Nestle and Madison Blue Springs

That magic word “jobs” sucked up water from one of north Florida’s most famous springs: Madison Blue Spring, very familiar to many people from south Georgia. Will it do the same about a pipeline?

Joseph Trento wrote for DC Bureau 20 July 2009, Nestlé: Draining America Bottle By Bottle: How Nestlé Got Millions and Millions of Dollars From a $230 Permit. (that link no longer found; but see Ivan Penn, St. Petersburg Times, ORLANDO SENTINEL, 30 March 2008, Bottler takes millions of gallons of water for $230)

Nestlé, like other large corporations, believes residents see dollar signs when they hear a large corporation is coming to their town. They often use local residents as straw men to keep the cost of expansion cheaper, all the while extracting tax and water pumping concessions by promising good paying jobs.

It’s a long story, but here’s the beginning of it:

The Swiss incursion of Nestlé into the State of Florida began with a covert operation in 1989. Perrier Group of America, under a new identity as Nestlé Waters North America and owned by Nestlé S.A of Switzerland, began by buying a family-owned business in Crystal Springs, Florida, called Zephyrhills. The Florida spring water now bottled by the Swiss continues to be sold as the Zephyrhills brand. That deal set a pattern for Nestlé . Despite all local objections, the Southwest Florida Water Management District, locally known as Swiftmud, a branch of the Florida Department of Environmental Protection (DEP), granted a permit to the Swiss-American group.

The public was locked out of the natural springs as a recreation site, raising a populist protest. Environmental watchdog organizations, including Save Our Springs and Friends and Citizens of Crystal Springs, opposed taking water from the spring, while the city of Tampa objected to withdrawals from its drinking water source.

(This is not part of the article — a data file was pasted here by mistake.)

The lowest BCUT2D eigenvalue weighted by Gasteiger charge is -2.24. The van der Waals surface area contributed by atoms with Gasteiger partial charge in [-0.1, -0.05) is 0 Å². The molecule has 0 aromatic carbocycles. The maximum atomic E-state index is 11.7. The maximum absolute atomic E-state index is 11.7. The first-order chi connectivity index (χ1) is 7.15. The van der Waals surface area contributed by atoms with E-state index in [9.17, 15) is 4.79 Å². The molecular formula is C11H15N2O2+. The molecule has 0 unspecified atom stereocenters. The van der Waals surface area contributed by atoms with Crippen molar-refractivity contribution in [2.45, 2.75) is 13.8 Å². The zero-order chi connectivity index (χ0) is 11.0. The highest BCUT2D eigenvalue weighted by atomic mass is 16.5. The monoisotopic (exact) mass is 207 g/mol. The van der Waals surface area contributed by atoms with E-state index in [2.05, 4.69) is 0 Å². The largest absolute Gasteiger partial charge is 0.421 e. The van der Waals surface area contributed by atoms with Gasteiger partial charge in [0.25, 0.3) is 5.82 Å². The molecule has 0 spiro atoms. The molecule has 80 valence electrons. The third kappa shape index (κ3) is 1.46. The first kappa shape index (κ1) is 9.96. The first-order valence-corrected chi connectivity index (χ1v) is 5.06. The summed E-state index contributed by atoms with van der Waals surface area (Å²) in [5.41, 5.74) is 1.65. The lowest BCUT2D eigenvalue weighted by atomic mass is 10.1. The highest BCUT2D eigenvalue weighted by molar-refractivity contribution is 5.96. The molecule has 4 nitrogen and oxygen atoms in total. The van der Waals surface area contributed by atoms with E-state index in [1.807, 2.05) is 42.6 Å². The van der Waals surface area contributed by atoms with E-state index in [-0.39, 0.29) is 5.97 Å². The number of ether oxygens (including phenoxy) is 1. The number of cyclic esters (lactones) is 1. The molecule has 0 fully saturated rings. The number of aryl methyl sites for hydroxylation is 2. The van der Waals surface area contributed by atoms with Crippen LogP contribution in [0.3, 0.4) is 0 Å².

After their first Florida success, Nestlé executives turned their attention to Madison’s precious Blue Springs. How the water that feeds this state park got into the hands of a huge Swiss conglomerate just as Florida faced a record drought and was in a fight with Georgia over a water shortage is the story of Florida politics, powerful lobbying and the smell of new money in a small town.

After Nestlé identified the spring as one they wanted to license, the company took a multipronged approach. They used their powerful lobby at the state and local level to carefully target water rights owners, bureaucrats, politicians, and prominent people. Nestlé , like other mega-corporations, can be ruthless about cutting off relations with influential local people once they are no longer needed. Tommy Greene, the local newspaper publisher in Madison, and an influential businessman, said, “I was hired and supposed to help them with the local government here and in Tallahassee, but as soon as they got what they wanted from Jeb Bush’s administration, Nestlé cut me off.”

Fast-forward past the spring ending up owned by the state; see Madison Blue Spring State park.

600x456 Madison Blue Springs Park, 17-1N-11-6183-000-000, in Madison Blue Springs, by John S. Quarterman, for, 20 August 2014

The state gave Nestlé a permit, which it uses on its much larger lands nearby:

600x456 Nestle Waters North America, 20-1N-11-6202-001-000, in Madison Blue Springs, by John S. Quarterman, for, 20 August 2014

That’s not even all of Nestlé’s land; it owns several other parcels for several times as much total acreage. This particular parcel as you can see has part of a large building on it, yet it’s listed as “Timberland” by the Madison County Property Appraiser. Why does a foreign company get so many breaks to suck up local Floridan Aquifer water?

Onwards to the drought times of the 21st century: